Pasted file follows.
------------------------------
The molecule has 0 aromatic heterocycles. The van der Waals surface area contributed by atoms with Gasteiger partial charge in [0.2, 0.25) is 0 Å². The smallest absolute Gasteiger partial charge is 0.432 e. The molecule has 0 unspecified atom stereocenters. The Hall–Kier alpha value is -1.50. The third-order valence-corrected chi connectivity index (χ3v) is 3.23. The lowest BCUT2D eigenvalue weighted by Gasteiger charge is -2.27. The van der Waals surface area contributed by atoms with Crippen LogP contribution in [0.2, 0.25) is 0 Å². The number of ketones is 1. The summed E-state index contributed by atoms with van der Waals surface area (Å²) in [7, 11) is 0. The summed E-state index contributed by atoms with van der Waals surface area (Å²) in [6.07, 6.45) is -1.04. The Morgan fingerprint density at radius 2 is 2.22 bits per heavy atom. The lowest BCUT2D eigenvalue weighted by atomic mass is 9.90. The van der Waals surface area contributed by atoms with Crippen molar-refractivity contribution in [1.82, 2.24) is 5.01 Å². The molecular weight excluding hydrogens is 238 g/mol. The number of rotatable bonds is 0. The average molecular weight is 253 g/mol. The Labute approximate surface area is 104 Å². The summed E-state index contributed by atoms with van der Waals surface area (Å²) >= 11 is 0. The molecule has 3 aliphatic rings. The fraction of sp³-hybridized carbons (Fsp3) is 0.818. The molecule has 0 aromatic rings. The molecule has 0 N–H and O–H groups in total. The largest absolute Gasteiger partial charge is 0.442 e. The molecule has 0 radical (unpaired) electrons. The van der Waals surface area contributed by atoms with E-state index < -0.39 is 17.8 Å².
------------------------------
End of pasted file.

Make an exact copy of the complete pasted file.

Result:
The molecule has 0 aromatic heterocycles. The van der Waals surface area contributed by atoms with Gasteiger partial charge in [0.2, 0.25) is 0 Å². The smallest absolute Gasteiger partial charge is 0.432 e. The molecule has 0 unspecified atom stereocenters. The Hall–Kier alpha value is -1.50. The third-order valence-corrected chi connectivity index (χ3v) is 3.23. The lowest BCUT2D eigenvalue weighted by Gasteiger charge is -2.27. The van der Waals surface area contributed by atoms with Crippen LogP contribution in [0.2, 0.25) is 0 Å². The number of ketones is 1. The summed E-state index contributed by atoms with van der Waals surface area (Å²) in [7, 11) is 0. The summed E-state index contributed by atoms with van der Waals surface area (Å²) in [6.07, 6.45) is -1.04. The Morgan fingerprint density at radius 2 is 2.22 bits per heavy atom. The lowest BCUT2D eigenvalue weighted by atomic mass is 9.90. The van der Waals surface area contributed by atoms with Crippen molar-refractivity contribution in [1.82, 2.24) is 5.01 Å². The molecular weight excluding hydrogens is 238 g/mol. The number of rotatable bonds is 0. The average molecular weight is 253 g/mol. The Labute approximate surface area is 104 Å². The summed E-state index contributed by atoms with van der Waals surface area (Å²) >= 11 is 0. The molecule has 3 aliphatic rings. The fraction of sp³-hybridized carbons (Fsp3) is 0.818. The molecule has 0 aromatic rings. The molecule has 0 N–H and O–H groups in total. The largest absolute Gasteiger partial charge is 0.442 e. The molecule has 0 radical (unpaired) electrons. The van der Waals surface area contributed by atoms with E-state index < -0.39 is 17.8 Å².